Umea Tourist Attractions
Umeå, chief town of the county and province of Västerbotten, lies on the left bank of the Umeälv 5km/3mi above its outflow into the Gulf of Bothnia. A port and commercial town, it is also the cultural center of northern Norrland, with a library, an opera house, a university (founded 1963) and a college of forestry. Umeå has the annual Jazz festival, the Norrland Opera, annual film and music festivals and several notable museums. It has a variety of industry, in particular woodworking.Umeå received its municipal charter in 1622, but its development really began only with the rise of the woodworking industry in the second half of the 19th century. In 1888 three-quarters of the town and its three shipyards were destroyed in a great fire, and thereafter it was rebuilt with broad streets lined by birch trees. The town is particularly attractive in May, when the trees burst into leaf.
In the center of Umeå is Rådhustorget (Town Hall Square), in which is a large bust of Gustavus Adolphus, founder of the town. To the south of the square, in Storgatan, is the town's principal church (1892), brick-built in neo-Gothic style. Beside the church stands an obelisk marking the common grave of a Swedish colonel, J. Z. Duncker, and a Cossack colonel, Aerekoff, who were killed in the fighting at Hörnefors in 1809. In Döbeln Park, adjoining the church, can be seen a monument commemorating General von Döbeln, commander of the last Swedish-Finnish army, which was disbanded here after the war with Russia in 1808-09, when Sweden was compelled to cede Finland to Russia.
Gammlia Open-Air Museum
On a hill northeast of Umeå is the Gammlia open-air museum, with the Västerbotten Museum (folk museum). Among the buildings in the open-air museum is an 18th century house, Sävargården, which was the headquarters of the Russian General Kamensky during the Swedish-Russian war. The Helena Elisabeth Church, originally a fishermen's chapel on the island of Holmö (off Umeå in the Gulf of Bothnia), is in part built of timber from wrecked ships. An example of an old craftsman's house is Lars Fägrares Gård, now a Skiing Museum.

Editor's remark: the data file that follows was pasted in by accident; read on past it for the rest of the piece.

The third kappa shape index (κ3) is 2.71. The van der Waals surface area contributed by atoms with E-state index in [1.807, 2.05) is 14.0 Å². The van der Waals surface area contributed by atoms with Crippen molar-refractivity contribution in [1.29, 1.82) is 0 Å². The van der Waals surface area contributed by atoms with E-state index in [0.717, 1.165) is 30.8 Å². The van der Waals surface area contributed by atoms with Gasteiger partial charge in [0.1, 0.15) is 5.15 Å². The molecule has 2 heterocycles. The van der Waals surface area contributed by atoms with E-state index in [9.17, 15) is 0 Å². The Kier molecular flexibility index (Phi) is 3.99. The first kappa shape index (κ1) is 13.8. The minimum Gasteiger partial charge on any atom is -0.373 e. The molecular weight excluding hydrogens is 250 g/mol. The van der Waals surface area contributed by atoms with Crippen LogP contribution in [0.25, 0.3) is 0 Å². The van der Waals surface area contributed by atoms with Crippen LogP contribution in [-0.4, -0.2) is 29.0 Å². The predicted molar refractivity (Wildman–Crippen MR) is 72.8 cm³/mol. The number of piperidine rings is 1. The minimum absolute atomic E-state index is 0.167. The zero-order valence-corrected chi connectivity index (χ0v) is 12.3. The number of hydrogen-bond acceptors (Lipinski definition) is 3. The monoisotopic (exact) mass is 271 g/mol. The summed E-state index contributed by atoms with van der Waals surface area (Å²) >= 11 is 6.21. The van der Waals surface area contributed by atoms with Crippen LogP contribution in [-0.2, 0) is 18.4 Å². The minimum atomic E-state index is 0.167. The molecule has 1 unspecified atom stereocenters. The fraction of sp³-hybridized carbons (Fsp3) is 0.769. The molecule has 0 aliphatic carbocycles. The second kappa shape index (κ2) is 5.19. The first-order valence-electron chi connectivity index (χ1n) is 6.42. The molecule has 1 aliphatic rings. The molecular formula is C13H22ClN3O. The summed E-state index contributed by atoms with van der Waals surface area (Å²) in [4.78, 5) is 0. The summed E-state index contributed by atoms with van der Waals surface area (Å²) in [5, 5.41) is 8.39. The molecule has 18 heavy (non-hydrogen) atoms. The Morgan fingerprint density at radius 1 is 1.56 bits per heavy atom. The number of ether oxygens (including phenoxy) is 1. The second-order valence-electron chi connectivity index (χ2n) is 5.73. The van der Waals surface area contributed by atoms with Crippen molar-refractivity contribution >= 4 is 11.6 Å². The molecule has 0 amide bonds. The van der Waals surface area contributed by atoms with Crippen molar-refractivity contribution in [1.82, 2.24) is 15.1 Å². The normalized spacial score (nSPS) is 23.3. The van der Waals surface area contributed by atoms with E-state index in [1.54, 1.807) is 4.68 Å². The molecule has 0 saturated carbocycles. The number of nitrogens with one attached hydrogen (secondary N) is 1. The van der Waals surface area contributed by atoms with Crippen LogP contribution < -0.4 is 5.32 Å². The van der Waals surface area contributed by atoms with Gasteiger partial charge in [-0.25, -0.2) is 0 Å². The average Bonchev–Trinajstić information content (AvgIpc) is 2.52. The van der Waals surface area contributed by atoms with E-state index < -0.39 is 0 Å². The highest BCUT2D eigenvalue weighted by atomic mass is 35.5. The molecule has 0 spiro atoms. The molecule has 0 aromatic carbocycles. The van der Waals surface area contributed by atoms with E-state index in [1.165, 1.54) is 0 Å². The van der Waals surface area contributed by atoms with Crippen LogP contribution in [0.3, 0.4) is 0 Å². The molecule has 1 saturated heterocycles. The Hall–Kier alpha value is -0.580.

17km/10.5mi southeast of Umeå is its outer harbor, Holmsund (large sawmills). From here there are ferries to Vaasa in Finland and to the island of Holmö (swimming pool; Stora Fjäderägg nature reserve). Holmsund lies on the "Blue Highway", which cuts across E 4 and E 79 to the west of Umeå and runs through the magnificent scenery of southern Lapland into Norway, following the Umeälv, on which there are numerous rapids.
Klabböle Energy Center
9km/5.5mi west of Umeå on E 12, which runs alongside the Umeälv, we reach Klabböle, with the Energy Center (informative displays on the technology of power production).
Sörfors - Power Station
At Sörfors, 15km/9mi northwest of Umeå, the large underground hydro-electric power station of Stornorrfors has a fall of 75m/250ft and a turbine hall 24m/80ft high hewn from the rock (conducted visits in summer). Here too is the Stornorrfors salmon hatchery, which releases 100,000 salmon annually into the Umeälv. The salmon can be seen leaping up the small waterfall below the huge dam.
The country around the small village of Bjurholm, to the west of E 12, is of great scenic beauty and has many features of geological interest. Here there is a bridge over the Öreälv. From the Balberg (487m/1,598ft) there are extensive views; on the south side of the hill is a very varied flora.
Northwest of Umeå, on the Vindelälv, one of the Norrland rivers which has not been artificially regulated, visitors can enjoy a "waterfall trip" down the river. Farther upstream is the Mårdseleforsarna nature reserve, with tumultuous waterfalls crossed by suspension bridges. From Åmsele there are canoe trips on the Vindelälv.